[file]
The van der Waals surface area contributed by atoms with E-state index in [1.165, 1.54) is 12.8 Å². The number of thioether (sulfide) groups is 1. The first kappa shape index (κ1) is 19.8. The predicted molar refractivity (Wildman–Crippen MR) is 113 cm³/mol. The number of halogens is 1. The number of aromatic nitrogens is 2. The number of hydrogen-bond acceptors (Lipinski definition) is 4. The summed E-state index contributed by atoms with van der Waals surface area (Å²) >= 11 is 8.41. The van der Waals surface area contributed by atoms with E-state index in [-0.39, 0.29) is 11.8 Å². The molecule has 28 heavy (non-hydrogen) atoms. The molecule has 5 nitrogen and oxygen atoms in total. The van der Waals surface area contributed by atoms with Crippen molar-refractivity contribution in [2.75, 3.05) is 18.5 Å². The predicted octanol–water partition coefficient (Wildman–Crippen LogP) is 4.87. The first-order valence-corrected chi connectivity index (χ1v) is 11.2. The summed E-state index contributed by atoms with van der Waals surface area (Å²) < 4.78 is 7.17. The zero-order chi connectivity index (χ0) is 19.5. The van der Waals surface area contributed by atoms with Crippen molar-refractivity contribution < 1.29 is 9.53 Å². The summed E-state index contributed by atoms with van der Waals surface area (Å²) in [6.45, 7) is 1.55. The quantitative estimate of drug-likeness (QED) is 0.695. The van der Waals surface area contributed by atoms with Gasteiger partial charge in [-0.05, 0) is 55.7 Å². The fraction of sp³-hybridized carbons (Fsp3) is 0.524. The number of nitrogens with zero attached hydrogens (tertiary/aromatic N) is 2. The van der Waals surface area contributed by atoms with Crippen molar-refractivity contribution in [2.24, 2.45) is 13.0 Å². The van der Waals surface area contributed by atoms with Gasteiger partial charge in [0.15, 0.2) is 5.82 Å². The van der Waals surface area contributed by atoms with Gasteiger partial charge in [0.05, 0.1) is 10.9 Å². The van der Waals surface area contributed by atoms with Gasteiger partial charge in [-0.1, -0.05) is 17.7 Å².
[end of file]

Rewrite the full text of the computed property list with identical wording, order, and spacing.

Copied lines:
The van der Waals surface area contributed by atoms with E-state index in [1.165, 1.54) is 12.8 Å². The number of thioether (sulfide) groups is 1. The first kappa shape index (κ1) is 19.8. The predicted molar refractivity (Wildman–Crippen MR) is 113 cm³/mol. The number of halogens is 1. The number of aromatic nitrogens is 2. The number of hydrogen-bond acceptors (Lipinski definition) is 4. The summed E-state index contributed by atoms with van der Waals surface area (Å²) >= 11 is 8.41. The van der Waals surface area contributed by atoms with E-state index in [-0.39, 0.29) is 11.8 Å². The molecule has 28 heavy (non-hydrogen) atoms. The molecule has 5 nitrogen and oxygen atoms in total. The van der Waals surface area contributed by atoms with Crippen molar-refractivity contribution in [2.75, 3.05) is 18.5 Å². The predicted octanol–water partition coefficient (Wildman–Crippen LogP) is 4.87. The first-order valence-corrected chi connectivity index (χ1v) is 11.2. The summed E-state index contributed by atoms with van der Waals surface area (Å²) < 4.78 is 7.17. The zero-order chi connectivity index (χ0) is 19.5. The van der Waals surface area contributed by atoms with Crippen molar-refractivity contribution < 1.29 is 9.53 Å². The summed E-state index contributed by atoms with van der Waals surface area (Å²) in [6.45, 7) is 1.55. The quantitative estimate of drug-likeness (QED) is 0.695. The van der Waals surface area contributed by atoms with Gasteiger partial charge in [-0.05, 0) is 55.7 Å². The fraction of sp³-hybridized carbons (Fsp3) is 0.524. The number of nitrogens with zero attached hydrogens (tertiary/aromatic N) is 2. The van der Waals surface area contributed by atoms with Crippen molar-refractivity contribution in [2.24, 2.45) is 13.0 Å². The van der Waals surface area contributed by atoms with Gasteiger partial charge in [0.15, 0.2) is 5.82 Å². The van der Waals surface area contributed by atoms with Gasteiger partial charge in [0.05, 0.1) is 10.9 Å². The van der Waals surface area contributed by atoms with Gasteiger partial charge in [-0.1, -0.05) is 17.7 Å².